Wandering Souls by Cecile Pin

A story of Vietnamese boat people as they were named here, and the struggles and effect migrating has on their lives when escaping a communist regime looking for a better or safer life. We get the stories of journeys that went wrong – Koh Kra where a group of fishermen captured the boat, raped the women repeatedly and murdered the boys and men. Or closer to home, the container that was opened only to find all the people in it dead and, to add insult to injury, they were identified as Chinese not Vietnamese.

The family that we follow travels in two groups and only one group survives. Sixteen year old Anh and her brothers Manh and Thanh. Her parents and three other siblings died on their crossing and were washed up near Hong Kong weeks later.

After a series of camps in both Hong Kong and here in the UK, they are given a flat in Catford to start their new lives, but what lives. Anh works in a clothing factory, Minh leaves school at sixteen and struggles to find work and Thanh, being younger, studies. As it says so often in the book, this isn’t what their parents wished for.

The wandering souls are Anh and her brothers but also the souls of her family who died as they were not buried at home which means that their souls continue to wander, particularly Dao their youngest brother who is restless making for a haunting and haunted story.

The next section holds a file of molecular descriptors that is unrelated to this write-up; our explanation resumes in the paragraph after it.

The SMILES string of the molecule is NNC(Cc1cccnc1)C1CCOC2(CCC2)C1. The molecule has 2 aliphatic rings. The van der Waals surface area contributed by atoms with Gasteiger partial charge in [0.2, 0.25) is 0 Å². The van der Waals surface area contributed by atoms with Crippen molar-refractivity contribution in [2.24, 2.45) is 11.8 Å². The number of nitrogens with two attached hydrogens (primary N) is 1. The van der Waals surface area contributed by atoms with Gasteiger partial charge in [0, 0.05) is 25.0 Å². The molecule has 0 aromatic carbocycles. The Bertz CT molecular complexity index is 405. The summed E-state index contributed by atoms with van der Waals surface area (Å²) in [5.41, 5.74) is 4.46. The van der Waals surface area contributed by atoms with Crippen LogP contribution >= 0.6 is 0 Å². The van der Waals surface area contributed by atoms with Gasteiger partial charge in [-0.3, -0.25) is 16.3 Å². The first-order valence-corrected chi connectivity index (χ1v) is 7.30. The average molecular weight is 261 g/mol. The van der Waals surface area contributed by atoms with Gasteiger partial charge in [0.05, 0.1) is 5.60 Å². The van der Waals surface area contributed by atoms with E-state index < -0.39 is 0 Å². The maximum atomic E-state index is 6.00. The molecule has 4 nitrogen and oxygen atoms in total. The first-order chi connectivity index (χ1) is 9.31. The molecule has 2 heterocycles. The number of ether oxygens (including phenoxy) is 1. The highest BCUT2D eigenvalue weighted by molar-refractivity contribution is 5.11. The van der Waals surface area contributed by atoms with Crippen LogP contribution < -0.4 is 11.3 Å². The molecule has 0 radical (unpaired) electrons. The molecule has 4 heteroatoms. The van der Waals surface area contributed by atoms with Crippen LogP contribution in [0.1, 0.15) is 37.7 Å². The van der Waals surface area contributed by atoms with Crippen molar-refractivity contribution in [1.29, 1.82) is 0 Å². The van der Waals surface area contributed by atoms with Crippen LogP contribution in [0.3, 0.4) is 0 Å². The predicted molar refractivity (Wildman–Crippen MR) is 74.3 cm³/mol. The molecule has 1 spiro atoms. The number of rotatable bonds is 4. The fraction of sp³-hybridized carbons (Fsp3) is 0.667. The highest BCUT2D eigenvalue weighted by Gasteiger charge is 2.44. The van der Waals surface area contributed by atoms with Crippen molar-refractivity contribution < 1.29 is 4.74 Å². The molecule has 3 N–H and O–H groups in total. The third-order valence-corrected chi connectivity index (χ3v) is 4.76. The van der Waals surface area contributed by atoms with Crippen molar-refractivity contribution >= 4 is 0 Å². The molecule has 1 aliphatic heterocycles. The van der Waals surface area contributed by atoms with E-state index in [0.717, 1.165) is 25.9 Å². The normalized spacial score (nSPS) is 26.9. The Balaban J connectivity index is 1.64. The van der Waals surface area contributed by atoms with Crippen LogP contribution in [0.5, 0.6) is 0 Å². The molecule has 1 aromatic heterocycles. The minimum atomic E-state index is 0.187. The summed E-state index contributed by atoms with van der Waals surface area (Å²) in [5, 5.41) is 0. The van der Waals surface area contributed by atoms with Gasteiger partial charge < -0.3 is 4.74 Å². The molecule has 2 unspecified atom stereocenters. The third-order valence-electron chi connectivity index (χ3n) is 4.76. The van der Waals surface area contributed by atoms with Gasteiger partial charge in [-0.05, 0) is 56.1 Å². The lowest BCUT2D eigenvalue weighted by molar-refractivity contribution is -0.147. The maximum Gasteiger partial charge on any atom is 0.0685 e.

Interwoven throughout the narrative are different voices: those of officials through letters such as Thatcher’s public appearance of welcoming the Vietnamese whilst privately fighting the policy, Dao and an unnamed narrator who is revealed at the end. I read somewhere recently that it is the children of immigrants who tell the stories in search of their identity and so it is here.

You might call this book a novella. It is short and quick to read as so many of the chapters are not at all long. It is also clear and precise, little waffle, and quite unemotional for what is a very emotional story. The end is uplifting because it is a story of people who have learnt to live again and to find joy in their lives.

We tell ourselves stories to live

Joan Didion The White Album and p234

Leave a Reply

Your email address will not be published. Required fields are marked *